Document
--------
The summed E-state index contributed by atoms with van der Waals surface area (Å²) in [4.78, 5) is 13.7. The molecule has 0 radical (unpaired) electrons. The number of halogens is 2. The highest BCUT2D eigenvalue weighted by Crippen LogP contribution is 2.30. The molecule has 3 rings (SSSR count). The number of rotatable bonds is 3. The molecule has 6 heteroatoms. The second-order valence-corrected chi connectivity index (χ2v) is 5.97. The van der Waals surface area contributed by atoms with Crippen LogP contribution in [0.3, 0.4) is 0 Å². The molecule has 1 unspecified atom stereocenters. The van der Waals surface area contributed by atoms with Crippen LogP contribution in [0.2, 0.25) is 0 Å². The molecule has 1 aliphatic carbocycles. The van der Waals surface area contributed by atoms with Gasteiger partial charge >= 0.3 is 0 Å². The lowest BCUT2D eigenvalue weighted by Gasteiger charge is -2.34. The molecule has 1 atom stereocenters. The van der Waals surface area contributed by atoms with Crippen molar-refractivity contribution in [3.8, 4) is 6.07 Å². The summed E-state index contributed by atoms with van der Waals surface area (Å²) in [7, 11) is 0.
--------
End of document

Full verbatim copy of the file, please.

The summed E-state index contributed by atoms with van der Waals surface area (Å²) in [4.78, 5) is 13.7. The molecule has 0 radical (unpaired) electrons. The number of halogens is 2. The highest BCUT2D eigenvalue weighted by Crippen LogP contribution is 2.30. The molecule has 3 rings (SSSR count). The number of rotatable bonds is 3. The molecule has 6 heteroatoms. The second-order valence-corrected chi connectivity index (χ2v) is 5.97. The van der Waals surface area contributed by atoms with Crippen LogP contribution in [0.3, 0.4) is 0 Å². The molecule has 1 unspecified atom stereocenters. The van der Waals surface area contributed by atoms with Crippen LogP contribution in [0.2, 0.25) is 0 Å². The molecule has 1 aliphatic carbocycles. The van der Waals surface area contributed by atoms with Gasteiger partial charge >= 0.3 is 0 Å². The lowest BCUT2D eigenvalue weighted by Gasteiger charge is -2.34. The molecule has 1 atom stereocenters. The van der Waals surface area contributed by atoms with Crippen molar-refractivity contribution in [3.8, 4) is 6.07 Å². The summed E-state index contributed by atoms with van der Waals surface area (Å²) in [7, 11) is 0.